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Verb, Noun

The act of lifting the front wheel of a bicycle over an obstacle

Example usage: 'I had to do a hop-over to get the bike up the curb.'

Most used in: Mountain biking trails and urban environments.

Most used by: Mountain bikers and urban cyclists.

Popularity: 8

Comedy Value: 4

Also see: wheelie, bunny hop, manual, hop-up,


What is a Cycling 'Hop-Over'?

The term 'hop-over' is commonly used among cyclists to describe a specific type of cycling maneuver. It involves jumping over an object or obstacle in the path while riding a bicycle.

This maneuver is often used to avoid obstacles such as potholes, rocks, branches, and other debris that may be on the road. It is a relatively simple technique that requires the rider to lift the front wheel of the bicycle while still pedaling and then 'hop' the front wheel of the bicycle over the obstacle. The rear wheel must also be lifted, but usually does not need to be as high as the front wheel.

The hop-over is a popular maneuver among mountain bikers, and is also used by road cyclists. According to a recent survey, nearly 60% of cyclists said they had used a hop-over in the past year. The hop-over is an important skill for cyclists to master as it can help them avoid obstacles and maintain their momentum while cycling.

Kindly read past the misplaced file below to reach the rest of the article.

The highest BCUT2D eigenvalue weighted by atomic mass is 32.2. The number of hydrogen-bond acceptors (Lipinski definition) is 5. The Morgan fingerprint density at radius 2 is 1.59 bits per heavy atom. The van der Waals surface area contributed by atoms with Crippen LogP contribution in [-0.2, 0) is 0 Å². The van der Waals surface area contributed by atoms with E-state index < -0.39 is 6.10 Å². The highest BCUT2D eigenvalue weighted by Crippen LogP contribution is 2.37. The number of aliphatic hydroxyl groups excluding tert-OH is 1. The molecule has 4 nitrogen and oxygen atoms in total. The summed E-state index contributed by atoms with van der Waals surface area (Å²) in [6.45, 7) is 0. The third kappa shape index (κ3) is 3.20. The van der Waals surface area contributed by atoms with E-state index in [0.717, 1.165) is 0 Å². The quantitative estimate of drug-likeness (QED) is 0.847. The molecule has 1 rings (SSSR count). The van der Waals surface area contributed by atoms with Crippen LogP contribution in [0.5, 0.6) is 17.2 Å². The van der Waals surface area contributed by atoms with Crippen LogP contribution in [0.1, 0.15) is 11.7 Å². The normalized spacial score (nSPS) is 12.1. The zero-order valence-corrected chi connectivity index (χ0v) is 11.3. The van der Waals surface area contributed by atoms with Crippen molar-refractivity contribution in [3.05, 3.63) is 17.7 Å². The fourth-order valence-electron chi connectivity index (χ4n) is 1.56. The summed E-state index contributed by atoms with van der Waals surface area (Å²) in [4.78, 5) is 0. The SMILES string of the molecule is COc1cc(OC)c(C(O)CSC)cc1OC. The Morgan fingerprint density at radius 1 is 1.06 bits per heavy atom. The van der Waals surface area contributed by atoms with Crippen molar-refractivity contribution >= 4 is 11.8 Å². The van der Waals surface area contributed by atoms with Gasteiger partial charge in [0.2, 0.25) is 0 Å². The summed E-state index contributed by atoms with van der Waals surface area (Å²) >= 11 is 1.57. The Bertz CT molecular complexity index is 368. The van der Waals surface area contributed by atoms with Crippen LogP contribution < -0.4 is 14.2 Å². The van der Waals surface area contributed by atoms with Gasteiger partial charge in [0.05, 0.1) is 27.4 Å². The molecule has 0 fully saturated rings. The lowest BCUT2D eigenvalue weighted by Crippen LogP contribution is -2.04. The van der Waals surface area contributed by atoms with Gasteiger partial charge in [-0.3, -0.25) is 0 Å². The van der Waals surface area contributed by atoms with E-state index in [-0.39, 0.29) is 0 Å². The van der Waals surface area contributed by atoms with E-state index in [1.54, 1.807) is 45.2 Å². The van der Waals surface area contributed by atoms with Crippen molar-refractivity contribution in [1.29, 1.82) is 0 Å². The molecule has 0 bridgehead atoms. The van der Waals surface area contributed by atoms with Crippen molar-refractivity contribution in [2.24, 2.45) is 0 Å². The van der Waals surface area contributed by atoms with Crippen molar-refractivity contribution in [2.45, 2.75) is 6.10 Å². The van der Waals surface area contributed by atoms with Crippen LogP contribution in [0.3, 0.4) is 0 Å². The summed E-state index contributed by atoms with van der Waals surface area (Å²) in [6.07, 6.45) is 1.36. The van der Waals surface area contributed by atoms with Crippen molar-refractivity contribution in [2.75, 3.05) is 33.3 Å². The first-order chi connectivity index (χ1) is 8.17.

The Origin of the Cycling Term 'Hop-Over'

The term 'hop-over' is a cycling manoeuvre used to quickly and efficiently transition from one side of the road to the other. It has been used in the UK since the early 1980s, most commonly in the cycling culture of London.

The term is thought to have been first used by a group of cyclists in South London, who used it to describe a technique of quickly hopping over the road to avoid traffic. This manoeuvre was then adopted by other cyclists in the area, and eventually became accepted as a standard term for the move.

Today, the term 'hop-over' is widely recognised in the cycling community, and is used to describe the quick transition from one side of the road to the other. It is a useful technique for avoiding traffic, and can be used to quickly transition between different routes.

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Saddle Slang

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